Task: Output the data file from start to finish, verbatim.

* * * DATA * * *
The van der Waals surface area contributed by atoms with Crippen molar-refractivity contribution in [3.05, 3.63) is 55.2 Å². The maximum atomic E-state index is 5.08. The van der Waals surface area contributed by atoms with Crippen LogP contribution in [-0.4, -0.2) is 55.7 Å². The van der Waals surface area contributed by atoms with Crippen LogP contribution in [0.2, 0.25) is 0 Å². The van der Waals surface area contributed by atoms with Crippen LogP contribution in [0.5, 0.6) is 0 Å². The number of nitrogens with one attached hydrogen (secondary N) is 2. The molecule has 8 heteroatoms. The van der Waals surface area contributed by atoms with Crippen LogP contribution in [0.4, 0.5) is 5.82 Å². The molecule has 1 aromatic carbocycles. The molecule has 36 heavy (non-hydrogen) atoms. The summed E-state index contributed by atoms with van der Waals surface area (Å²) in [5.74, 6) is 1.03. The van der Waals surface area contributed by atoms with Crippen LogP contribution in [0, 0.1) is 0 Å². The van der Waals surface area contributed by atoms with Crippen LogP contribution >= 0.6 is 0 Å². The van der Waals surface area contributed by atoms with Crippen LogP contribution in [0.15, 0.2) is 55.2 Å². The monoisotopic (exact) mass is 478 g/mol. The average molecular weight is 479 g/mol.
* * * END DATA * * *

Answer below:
The van der Waals surface area contributed by atoms with Crippen molar-refractivity contribution in [3.05, 3.63) is 55.2 Å². The maximum atomic E-state index is 5.08. The van der Waals surface area contributed by atoms with Crippen LogP contribution in [-0.4, -0.2) is 55.7 Å². The van der Waals surface area contributed by atoms with Crippen LogP contribution in [0.2, 0.25) is 0 Å². The van der Waals surface area contributed by atoms with Crippen LogP contribution in [0.5, 0.6) is 0 Å². The number of nitrogens with one attached hydrogen (secondary N) is 2. The molecule has 8 heteroatoms. The van der Waals surface area contributed by atoms with Crippen LogP contribution in [0.4, 0.5) is 5.82 Å². The molecule has 1 aromatic carbocycles. The molecule has 36 heavy (non-hydrogen) atoms. The summed E-state index contributed by atoms with van der Waals surface area (Å²) in [5.74, 6) is 1.03. The van der Waals surface area contributed by atoms with Crippen LogP contribution in [0, 0.1) is 0 Å². The van der Waals surface area contributed by atoms with Crippen LogP contribution >= 0.6 is 0 Å². The van der Waals surface area contributed by atoms with Crippen LogP contribution in [0.15, 0.2) is 55.2 Å². The monoisotopic (exact) mass is 478 g/mol. The average molecular weight is 479 g/mol.